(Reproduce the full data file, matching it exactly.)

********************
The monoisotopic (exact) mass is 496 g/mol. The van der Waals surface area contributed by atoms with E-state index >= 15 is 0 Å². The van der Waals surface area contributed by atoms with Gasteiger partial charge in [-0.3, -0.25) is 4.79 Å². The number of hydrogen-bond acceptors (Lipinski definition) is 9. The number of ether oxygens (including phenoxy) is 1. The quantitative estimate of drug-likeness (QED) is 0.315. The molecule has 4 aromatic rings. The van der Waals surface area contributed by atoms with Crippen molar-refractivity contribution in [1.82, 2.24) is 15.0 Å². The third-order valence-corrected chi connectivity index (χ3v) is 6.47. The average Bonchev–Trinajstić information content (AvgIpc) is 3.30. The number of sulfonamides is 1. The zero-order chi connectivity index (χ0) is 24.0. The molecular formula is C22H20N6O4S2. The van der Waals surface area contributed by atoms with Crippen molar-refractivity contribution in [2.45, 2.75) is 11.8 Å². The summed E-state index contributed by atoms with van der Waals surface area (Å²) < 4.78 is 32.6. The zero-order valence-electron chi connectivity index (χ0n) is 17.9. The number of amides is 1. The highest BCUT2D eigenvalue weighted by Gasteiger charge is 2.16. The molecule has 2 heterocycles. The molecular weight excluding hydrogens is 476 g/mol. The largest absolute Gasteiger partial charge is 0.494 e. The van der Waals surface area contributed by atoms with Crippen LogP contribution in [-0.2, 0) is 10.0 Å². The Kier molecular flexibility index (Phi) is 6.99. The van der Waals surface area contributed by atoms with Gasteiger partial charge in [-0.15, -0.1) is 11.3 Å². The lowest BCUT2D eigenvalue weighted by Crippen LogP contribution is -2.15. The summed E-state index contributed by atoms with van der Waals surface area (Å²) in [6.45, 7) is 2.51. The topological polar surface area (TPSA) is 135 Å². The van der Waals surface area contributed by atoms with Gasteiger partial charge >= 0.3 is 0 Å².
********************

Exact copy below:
The monoisotopic (exact) mass is 496 g/mol. The van der Waals surface area contributed by atoms with E-state index >= 15 is 0 Å². The van der Waals surface area contributed by atoms with Gasteiger partial charge in [-0.3, -0.25) is 4.79 Å². The number of hydrogen-bond acceptors (Lipinski definition) is 9. The number of ether oxygens (including phenoxy) is 1. The quantitative estimate of drug-likeness (QED) is 0.315. The molecule has 4 aromatic rings. The van der Waals surface area contributed by atoms with Crippen molar-refractivity contribution in [1.82, 2.24) is 15.0 Å². The third-order valence-corrected chi connectivity index (χ3v) is 6.47. The average Bonchev–Trinajstić information content (AvgIpc) is 3.30. The number of sulfonamides is 1. The zero-order chi connectivity index (χ0) is 24.0. The molecular formula is C22H20N6O4S2. The van der Waals surface area contributed by atoms with Crippen molar-refractivity contribution in [2.45, 2.75) is 11.8 Å². The summed E-state index contributed by atoms with van der Waals surface area (Å²) < 4.78 is 32.6. The zero-order valence-electron chi connectivity index (χ0n) is 17.9. The number of amides is 1. The highest BCUT2D eigenvalue weighted by Gasteiger charge is 2.16. The molecule has 2 heterocycles. The molecular weight excluding hydrogens is 476 g/mol. The largest absolute Gasteiger partial charge is 0.494 e. The van der Waals surface area contributed by atoms with Crippen LogP contribution in [-0.2, 0) is 10.0 Å². The Kier molecular flexibility index (Phi) is 6.99. The van der Waals surface area contributed by atoms with Gasteiger partial charge in [-0.15, -0.1) is 11.3 Å². The lowest BCUT2D eigenvalue weighted by Crippen LogP contribution is -2.15. The summed E-state index contributed by atoms with van der Waals surface area (Å²) in [6.45, 7) is 2.51. The topological polar surface area (TPSA) is 135 Å². The van der Waals surface area contributed by atoms with Gasteiger partial charge >= 0.3 is 0 Å².